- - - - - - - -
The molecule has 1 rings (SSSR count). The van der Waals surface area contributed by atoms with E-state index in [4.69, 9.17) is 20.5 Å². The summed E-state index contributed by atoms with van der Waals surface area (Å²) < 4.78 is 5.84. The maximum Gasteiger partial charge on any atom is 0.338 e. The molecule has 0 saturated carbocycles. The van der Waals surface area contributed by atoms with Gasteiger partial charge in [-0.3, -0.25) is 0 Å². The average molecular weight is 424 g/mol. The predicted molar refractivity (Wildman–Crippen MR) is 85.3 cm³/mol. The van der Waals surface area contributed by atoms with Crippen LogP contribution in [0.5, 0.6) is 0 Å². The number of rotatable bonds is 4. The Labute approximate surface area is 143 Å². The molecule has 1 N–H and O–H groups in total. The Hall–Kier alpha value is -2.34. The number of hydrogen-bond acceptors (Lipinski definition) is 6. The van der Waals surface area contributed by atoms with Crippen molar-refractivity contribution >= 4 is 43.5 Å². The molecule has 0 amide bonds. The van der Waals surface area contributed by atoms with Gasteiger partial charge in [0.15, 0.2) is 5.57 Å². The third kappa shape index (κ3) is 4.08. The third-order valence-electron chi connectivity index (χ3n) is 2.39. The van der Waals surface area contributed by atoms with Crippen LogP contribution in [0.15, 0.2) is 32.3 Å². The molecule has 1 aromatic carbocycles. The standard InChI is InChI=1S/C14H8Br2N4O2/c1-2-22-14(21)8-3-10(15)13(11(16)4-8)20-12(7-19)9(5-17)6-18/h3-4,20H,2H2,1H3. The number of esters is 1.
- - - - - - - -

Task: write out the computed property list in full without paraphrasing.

The molecule has 1 rings (SSSR count). The van der Waals surface area contributed by atoms with E-state index in [4.69, 9.17) is 20.5 Å². The summed E-state index contributed by atoms with van der Waals surface area (Å²) < 4.78 is 5.84. The maximum Gasteiger partial charge on any atom is 0.338 e. The molecule has 0 saturated carbocycles. The van der Waals surface area contributed by atoms with Gasteiger partial charge in [-0.3, -0.25) is 0 Å². The average molecular weight is 424 g/mol. The predicted molar refractivity (Wildman–Crippen MR) is 85.3 cm³/mol. The van der Waals surface area contributed by atoms with Crippen LogP contribution in [0.5, 0.6) is 0 Å². The number of rotatable bonds is 4. The Labute approximate surface area is 143 Å². The molecule has 1 N–H and O–H groups in total. The Hall–Kier alpha value is -2.34. The number of hydrogen-bond acceptors (Lipinski definition) is 6. The van der Waals surface area contributed by atoms with Crippen molar-refractivity contribution >= 4 is 43.5 Å². The molecule has 0 amide bonds. The van der Waals surface area contributed by atoms with Gasteiger partial charge in [0.15, 0.2) is 5.57 Å². The third kappa shape index (κ3) is 4.08. The third-order valence-electron chi connectivity index (χ3n) is 2.39. The van der Waals surface area contributed by atoms with Crippen LogP contribution in [0.15, 0.2) is 32.3 Å². The molecule has 1 aromatic carbocycles. The standard InChI is InChI=1S/C14H8Br2N4O2/c1-2-22-14(21)8-3-10(15)13(11(16)4-8)20-12(7-19)9(5-17)6-18/h3-4,20H,2H2,1H3. The number of esters is 1.